After running a diversity recruiting campaign, Facebook decided to focus on another related area, namely diversity in outside law firms that work for the company. In order to do so Facebook introduced a quota of 33% for women and ethnic minorities, requiring the law firms to ensure that at least 33% of their workforce consist of the two above-mentioned categories.
The goal is to create opportunities for women and ethnic minorities, and it is something that the companies are willing to accept.
In addition, US legislation is encouraging companies to diversify their internal and external teams in terms of ethnicity, sexual orientation and disability.
HP has been a part of this trend requiring outside law firms to have at least one attorney who is both a woman and racially or ethnically diverse working for at least 10% of HP billable hours, otherwise a ‘diversity hold’ that represents 10% of the fees is charged.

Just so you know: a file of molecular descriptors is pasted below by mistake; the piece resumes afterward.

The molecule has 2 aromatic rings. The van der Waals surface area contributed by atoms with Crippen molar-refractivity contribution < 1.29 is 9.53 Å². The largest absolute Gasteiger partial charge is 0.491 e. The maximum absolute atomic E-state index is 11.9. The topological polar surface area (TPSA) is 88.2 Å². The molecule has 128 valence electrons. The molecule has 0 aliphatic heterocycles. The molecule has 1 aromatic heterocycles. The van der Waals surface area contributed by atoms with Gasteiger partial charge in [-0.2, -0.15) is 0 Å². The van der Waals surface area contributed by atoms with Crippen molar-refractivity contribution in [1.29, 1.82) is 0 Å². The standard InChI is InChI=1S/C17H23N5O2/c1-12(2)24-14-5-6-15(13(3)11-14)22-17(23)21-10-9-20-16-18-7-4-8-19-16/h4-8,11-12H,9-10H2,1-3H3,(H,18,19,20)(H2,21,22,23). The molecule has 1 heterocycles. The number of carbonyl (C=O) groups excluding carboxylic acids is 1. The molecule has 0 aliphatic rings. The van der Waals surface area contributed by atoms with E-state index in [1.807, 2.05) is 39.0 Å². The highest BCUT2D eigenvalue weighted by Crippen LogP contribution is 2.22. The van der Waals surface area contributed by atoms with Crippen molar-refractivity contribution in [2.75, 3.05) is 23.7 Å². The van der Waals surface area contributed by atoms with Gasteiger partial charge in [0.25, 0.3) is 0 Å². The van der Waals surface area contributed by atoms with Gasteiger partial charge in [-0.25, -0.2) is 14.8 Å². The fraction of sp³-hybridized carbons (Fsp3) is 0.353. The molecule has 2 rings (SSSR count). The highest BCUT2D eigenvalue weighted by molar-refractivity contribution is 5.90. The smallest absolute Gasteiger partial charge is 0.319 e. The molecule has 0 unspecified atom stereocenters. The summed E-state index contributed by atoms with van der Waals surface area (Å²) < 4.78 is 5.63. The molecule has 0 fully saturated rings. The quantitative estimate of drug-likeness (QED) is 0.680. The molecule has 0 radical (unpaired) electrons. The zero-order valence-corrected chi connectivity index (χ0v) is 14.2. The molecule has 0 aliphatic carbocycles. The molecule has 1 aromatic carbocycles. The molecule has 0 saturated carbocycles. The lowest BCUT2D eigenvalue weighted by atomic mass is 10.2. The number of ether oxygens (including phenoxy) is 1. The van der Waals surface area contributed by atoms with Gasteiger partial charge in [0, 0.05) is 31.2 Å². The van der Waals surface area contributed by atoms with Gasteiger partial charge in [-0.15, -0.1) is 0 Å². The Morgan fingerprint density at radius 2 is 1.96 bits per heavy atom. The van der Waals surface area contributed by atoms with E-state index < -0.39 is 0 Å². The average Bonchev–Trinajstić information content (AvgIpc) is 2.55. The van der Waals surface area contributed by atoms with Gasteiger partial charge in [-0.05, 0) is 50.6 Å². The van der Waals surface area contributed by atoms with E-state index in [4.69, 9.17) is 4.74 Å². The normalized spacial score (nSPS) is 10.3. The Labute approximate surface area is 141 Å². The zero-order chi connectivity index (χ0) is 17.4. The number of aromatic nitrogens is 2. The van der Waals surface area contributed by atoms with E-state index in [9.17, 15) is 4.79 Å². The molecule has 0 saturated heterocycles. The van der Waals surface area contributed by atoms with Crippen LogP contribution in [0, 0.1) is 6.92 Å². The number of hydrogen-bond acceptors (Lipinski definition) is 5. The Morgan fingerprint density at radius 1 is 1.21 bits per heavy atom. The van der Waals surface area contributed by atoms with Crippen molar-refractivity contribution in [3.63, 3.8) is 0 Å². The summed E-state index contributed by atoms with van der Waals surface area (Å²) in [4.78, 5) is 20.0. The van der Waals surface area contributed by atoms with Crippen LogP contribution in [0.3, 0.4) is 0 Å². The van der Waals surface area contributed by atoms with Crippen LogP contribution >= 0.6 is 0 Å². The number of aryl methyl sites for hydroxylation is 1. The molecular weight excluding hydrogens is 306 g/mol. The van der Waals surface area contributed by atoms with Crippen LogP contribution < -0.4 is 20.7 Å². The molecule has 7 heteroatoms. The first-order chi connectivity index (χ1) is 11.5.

An increasing number of companies want to sponsor and encourage talent development in law firms. MetLife took the initiative to audit50 law firms to ensure that their current human resource practices are aligned with the talent support and development initiatives. The idea comes from MetLife’s own culture of diversity and inclusion with the company’s workforce consisting of 60% women and visible minorities. Other initiatives were launched to foster diversity in law firms. A good example is the appointment of the Chief Legal Officer at Morgan Stanley who champions racial and ethnic diversity and inclusion.
Diversity becomes a defining criterion for hiring a law firm as well as a key value for law firms.